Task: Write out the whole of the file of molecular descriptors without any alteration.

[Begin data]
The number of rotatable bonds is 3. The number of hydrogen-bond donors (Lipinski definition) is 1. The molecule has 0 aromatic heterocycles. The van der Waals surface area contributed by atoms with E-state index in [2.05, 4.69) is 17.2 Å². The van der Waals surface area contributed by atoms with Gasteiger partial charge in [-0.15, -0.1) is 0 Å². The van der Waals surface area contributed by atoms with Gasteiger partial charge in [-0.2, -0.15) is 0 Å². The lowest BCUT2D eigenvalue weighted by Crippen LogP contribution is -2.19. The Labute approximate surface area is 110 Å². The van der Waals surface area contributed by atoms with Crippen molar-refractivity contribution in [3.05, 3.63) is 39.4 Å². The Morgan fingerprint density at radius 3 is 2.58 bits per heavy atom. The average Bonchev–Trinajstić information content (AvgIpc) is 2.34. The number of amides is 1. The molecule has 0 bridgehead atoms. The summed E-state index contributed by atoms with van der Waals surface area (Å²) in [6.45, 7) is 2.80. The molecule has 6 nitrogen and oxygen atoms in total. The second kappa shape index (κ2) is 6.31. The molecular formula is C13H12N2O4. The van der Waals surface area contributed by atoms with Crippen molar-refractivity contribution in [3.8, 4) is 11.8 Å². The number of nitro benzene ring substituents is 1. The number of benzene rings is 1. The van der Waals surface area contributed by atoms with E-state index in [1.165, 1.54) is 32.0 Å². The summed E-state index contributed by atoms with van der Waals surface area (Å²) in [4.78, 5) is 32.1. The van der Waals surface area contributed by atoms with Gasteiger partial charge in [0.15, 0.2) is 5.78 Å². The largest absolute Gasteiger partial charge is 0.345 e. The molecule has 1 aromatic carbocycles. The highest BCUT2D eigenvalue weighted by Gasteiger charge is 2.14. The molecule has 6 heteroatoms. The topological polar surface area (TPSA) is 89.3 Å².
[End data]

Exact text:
The number of rotatable bonds is 3. The number of hydrogen-bond donors (Lipinski definition) is 1. The molecule has 0 aromatic heterocycles. The van der Waals surface area contributed by atoms with E-state index in [2.05, 4.69) is 17.2 Å². The van der Waals surface area contributed by atoms with Gasteiger partial charge in [-0.15, -0.1) is 0 Å². The van der Waals surface area contributed by atoms with Gasteiger partial charge in [-0.2, -0.15) is 0 Å². The lowest BCUT2D eigenvalue weighted by Crippen LogP contribution is -2.19. The Labute approximate surface area is 110 Å². The van der Waals surface area contributed by atoms with Crippen molar-refractivity contribution in [3.05, 3.63) is 39.4 Å². The Morgan fingerprint density at radius 3 is 2.58 bits per heavy atom. The average Bonchev–Trinajstić information content (AvgIpc) is 2.34. The number of amides is 1. The molecule has 0 bridgehead atoms. The summed E-state index contributed by atoms with van der Waals surface area (Å²) in [6.45, 7) is 2.80. The molecule has 6 nitrogen and oxygen atoms in total. The second kappa shape index (κ2) is 6.31. The molecular formula is C13H12N2O4. The van der Waals surface area contributed by atoms with Crippen molar-refractivity contribution in [3.8, 4) is 11.8 Å². The number of nitro benzene ring substituents is 1. The number of benzene rings is 1. The van der Waals surface area contributed by atoms with E-state index in [1.165, 1.54) is 32.0 Å². The summed E-state index contributed by atoms with van der Waals surface area (Å²) in [4.78, 5) is 32.1. The van der Waals surface area contributed by atoms with Gasteiger partial charge in [0.15, 0.2) is 5.78 Å². The largest absolute Gasteiger partial charge is 0.345 e. The molecule has 1 aromatic carbocycles. The highest BCUT2D eigenvalue weighted by Gasteiger charge is 2.14. The molecule has 6 heteroatoms. The topological polar surface area (TPSA) is 89.3 Å².